Mindfulness | Cam-Cancer

Mindfulness

Abstract and key points

Mindfulness-based clinical interventions are mind-body modalities that may encompass multiple components: psycho-educational elements, mindfulness meditation exercises, cognitive-behavioral interventions and movement exercises. Core practices are sitting meditation (breath awareness, focused attention), body scan (awareness of sensations in the body, 45 minute exercise), Hatha Yoga (mindful movement), walking meditation and insight meditation. The two most used mindfulness-based clinical interventions in oncology are mindfulness-based stress reduction (MBSR) and mindfulness-based cognitive therapy (MBCT), 8-week standardised group programs. MBCT further includes elements from cognitive behavioural therapy.

This summary is based on

  • a 2019 Cochrane review on mindfulness for breast cancer,
  • five further systematic reviews on breast cancer published since 2015,
  • two systematic reviews on all types of cancer published since 2015,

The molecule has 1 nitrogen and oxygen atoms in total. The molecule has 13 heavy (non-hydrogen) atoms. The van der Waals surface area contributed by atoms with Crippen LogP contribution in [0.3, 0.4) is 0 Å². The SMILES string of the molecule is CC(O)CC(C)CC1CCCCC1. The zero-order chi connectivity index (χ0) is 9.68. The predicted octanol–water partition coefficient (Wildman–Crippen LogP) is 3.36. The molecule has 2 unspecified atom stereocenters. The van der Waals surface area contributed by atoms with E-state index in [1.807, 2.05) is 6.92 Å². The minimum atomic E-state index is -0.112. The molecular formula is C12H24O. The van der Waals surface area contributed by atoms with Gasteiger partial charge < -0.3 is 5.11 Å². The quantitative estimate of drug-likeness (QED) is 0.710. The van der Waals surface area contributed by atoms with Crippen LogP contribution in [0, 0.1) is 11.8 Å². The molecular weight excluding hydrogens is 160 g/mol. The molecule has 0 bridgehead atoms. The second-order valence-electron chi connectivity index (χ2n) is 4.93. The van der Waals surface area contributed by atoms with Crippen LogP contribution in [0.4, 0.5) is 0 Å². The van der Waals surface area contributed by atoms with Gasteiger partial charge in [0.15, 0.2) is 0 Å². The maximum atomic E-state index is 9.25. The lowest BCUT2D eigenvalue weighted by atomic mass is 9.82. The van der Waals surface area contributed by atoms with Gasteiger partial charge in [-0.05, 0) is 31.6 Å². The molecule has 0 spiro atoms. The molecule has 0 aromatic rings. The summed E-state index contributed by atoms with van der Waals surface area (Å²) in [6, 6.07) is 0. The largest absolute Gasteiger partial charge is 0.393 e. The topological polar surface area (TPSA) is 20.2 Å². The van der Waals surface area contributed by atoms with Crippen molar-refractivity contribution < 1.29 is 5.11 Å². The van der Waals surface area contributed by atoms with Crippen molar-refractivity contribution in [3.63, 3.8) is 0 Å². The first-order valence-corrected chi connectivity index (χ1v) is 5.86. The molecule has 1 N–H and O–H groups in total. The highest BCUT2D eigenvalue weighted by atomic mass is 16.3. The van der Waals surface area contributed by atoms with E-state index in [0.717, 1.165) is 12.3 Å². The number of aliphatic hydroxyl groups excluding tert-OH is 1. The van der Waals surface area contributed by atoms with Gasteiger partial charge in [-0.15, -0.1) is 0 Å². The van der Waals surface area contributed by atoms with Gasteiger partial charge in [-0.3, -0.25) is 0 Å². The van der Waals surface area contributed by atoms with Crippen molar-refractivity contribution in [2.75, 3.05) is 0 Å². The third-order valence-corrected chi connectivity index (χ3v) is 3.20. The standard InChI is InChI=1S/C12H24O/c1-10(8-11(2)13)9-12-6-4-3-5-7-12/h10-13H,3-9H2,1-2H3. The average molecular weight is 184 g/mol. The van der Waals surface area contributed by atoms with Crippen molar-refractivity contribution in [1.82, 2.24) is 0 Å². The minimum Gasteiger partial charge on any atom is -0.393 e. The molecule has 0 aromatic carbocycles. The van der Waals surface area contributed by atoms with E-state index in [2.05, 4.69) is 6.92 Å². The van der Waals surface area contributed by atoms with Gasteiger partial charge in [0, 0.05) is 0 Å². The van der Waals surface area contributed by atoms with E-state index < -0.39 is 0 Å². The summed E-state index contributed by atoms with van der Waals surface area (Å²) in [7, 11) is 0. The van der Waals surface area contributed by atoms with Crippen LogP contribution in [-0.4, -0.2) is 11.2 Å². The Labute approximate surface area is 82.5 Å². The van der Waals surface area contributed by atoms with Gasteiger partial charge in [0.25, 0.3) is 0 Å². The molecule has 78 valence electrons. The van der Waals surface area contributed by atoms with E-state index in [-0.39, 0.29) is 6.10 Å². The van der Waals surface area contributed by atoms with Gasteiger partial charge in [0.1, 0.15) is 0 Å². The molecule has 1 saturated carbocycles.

• an overview of systematic reviews of mindfulness-based interventions in healthcare in general published before 2015, including one systematic review on breast cancer and five systematic reviews on any type of cancer
  • a further 21 randomized controlled trials (RCTs) published after the above reviews

All systematic reviews mentioned methodological shortcomings of the included studies and methodological shortcomings of the reviews themselves further limit their conclusions.

  • Depression: MBSR has positive short- and medium-term effects on depression in women with breast cancer. MBSR might also reduce depression in patients with thyroid cancer or leukaemia. Effects of MBCT on depression in mixed types of cancer were unclear.